“He was just hanging on the gear leg and he seemed a little irritated. The way he was coiled I thought he was going to stay there so I was relieved when he finally bailed off. I’m sure gonna check the plane a little better in future.” says Kevin.

Kim wouldn’t deplane until the airplane was certain to be free of its third passenger.

The Top Fun Fliers will soon be having a fly-in to Hesitation Point—so named because the strip is only suitable for extremely short-field operations. It has since been unofficially renamed Rattlesnake Ranch.

To Kevin’s delight, Kim returned for a second date and they now regularly fly away together.

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AvPlan EFB users who need to find your nearest airport quickly, use the rubber band function on the map and drag it to the nearest airport and hold for a couple of seconds. The nearest airport information will be displayed.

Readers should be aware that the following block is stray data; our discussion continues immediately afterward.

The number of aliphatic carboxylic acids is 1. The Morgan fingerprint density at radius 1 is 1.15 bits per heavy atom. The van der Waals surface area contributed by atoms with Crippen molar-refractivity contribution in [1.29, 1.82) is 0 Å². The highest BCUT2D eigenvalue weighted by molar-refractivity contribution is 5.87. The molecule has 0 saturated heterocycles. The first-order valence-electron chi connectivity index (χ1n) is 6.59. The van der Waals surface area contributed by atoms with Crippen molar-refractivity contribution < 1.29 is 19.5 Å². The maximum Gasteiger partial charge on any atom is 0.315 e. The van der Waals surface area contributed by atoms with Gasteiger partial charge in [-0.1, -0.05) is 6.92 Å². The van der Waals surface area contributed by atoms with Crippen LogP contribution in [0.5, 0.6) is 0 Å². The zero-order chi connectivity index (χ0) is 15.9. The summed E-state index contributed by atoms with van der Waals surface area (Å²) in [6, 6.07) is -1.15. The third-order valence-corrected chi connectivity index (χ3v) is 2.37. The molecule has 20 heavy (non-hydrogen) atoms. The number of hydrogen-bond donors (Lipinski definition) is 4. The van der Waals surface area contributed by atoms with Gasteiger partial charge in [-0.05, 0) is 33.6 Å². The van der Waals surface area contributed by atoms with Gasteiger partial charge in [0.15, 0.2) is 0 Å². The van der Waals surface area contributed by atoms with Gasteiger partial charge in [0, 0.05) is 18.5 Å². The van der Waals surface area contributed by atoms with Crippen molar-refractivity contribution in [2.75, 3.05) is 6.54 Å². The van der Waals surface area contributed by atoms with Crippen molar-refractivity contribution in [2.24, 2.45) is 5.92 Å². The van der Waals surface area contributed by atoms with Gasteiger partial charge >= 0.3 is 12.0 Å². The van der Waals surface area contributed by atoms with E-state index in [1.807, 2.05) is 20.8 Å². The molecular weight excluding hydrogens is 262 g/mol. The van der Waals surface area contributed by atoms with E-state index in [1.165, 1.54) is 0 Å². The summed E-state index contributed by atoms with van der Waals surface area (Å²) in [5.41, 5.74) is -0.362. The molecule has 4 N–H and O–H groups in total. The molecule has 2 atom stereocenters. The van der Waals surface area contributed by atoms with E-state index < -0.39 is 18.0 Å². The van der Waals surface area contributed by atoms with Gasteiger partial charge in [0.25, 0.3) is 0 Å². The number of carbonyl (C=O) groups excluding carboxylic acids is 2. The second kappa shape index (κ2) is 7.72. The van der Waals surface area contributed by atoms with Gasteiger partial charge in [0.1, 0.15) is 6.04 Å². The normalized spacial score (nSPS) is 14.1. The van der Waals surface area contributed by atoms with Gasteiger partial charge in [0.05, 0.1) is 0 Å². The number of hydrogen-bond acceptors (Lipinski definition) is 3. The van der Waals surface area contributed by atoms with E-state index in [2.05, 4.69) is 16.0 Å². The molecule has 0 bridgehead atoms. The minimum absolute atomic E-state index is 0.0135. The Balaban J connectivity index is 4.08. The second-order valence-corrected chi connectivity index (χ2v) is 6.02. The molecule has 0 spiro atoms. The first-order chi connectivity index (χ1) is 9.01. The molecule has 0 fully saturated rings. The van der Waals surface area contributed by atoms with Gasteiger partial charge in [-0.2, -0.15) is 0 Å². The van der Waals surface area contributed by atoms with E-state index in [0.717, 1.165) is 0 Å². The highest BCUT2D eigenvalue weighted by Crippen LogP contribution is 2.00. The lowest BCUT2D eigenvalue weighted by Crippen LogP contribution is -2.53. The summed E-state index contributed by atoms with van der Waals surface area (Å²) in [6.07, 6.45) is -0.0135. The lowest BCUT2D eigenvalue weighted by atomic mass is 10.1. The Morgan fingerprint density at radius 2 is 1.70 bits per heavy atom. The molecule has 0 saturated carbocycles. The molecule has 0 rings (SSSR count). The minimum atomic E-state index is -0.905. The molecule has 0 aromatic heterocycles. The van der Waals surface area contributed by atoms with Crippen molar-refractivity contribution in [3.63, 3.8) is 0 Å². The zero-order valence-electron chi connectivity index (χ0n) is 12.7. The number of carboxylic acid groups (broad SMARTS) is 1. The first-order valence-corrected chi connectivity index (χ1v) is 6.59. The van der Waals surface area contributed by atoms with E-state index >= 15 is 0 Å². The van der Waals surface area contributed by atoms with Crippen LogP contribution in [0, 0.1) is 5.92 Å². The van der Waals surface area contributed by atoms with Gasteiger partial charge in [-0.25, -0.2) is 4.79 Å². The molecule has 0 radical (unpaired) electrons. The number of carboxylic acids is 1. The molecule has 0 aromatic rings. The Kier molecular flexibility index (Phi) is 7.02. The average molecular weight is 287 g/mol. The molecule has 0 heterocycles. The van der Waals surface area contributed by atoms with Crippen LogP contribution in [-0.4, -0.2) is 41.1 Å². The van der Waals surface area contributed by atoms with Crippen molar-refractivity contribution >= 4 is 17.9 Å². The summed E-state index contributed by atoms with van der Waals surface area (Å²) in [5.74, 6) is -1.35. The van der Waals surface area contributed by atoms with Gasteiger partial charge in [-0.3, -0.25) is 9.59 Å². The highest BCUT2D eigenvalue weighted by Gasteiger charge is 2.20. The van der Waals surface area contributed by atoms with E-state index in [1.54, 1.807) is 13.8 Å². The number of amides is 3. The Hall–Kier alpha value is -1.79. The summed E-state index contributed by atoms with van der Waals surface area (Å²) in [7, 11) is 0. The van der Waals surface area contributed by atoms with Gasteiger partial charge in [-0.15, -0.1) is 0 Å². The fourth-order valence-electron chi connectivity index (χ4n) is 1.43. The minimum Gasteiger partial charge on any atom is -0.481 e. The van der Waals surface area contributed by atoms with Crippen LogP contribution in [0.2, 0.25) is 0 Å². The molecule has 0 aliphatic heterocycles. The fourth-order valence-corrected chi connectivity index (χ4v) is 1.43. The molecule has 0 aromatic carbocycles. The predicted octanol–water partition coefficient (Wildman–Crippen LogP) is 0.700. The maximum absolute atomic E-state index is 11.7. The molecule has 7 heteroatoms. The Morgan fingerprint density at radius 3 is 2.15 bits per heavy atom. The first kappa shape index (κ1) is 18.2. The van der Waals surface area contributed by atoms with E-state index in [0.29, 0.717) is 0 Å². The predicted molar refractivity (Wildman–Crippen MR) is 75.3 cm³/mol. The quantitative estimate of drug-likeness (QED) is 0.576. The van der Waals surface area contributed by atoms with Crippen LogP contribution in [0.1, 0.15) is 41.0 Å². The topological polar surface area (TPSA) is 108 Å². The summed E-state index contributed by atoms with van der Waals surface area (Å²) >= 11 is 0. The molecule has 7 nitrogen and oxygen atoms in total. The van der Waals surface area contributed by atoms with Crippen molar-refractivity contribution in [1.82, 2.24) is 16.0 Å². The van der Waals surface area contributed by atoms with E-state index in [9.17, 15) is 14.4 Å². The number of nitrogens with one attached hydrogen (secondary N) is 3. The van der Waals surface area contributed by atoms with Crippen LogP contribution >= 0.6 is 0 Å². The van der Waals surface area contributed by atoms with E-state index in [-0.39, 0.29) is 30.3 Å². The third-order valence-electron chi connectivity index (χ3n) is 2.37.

http://www.avplan-efb.com/tips/discussing-direct/

 

AvPlan EFB

Search the AIP

Full text search is available for all documents in the ‘Text’ pane in the app. To search for a term;

  • Open the document you wish to search in the ‘Text’ pane
  • Tap the window to display the search bar
  • Tap the magnifying glass icon
  • Enter in the search term and a list of matches and their page number will be displayed.
  • Tap the particular entry and the document will be scrolled to that page.

AvPlan 1.5.2

AvPlan 1.5.1 is now available in the App Store. In this release we have added SIGMET and METAR overlays over the maps. The SIGMET overlay is still in prototype form – expect to see this being refined over the next release or so. To get the most from the SIGMET overlay, download an updated database, which includes some MET reporting points which were previously omitted.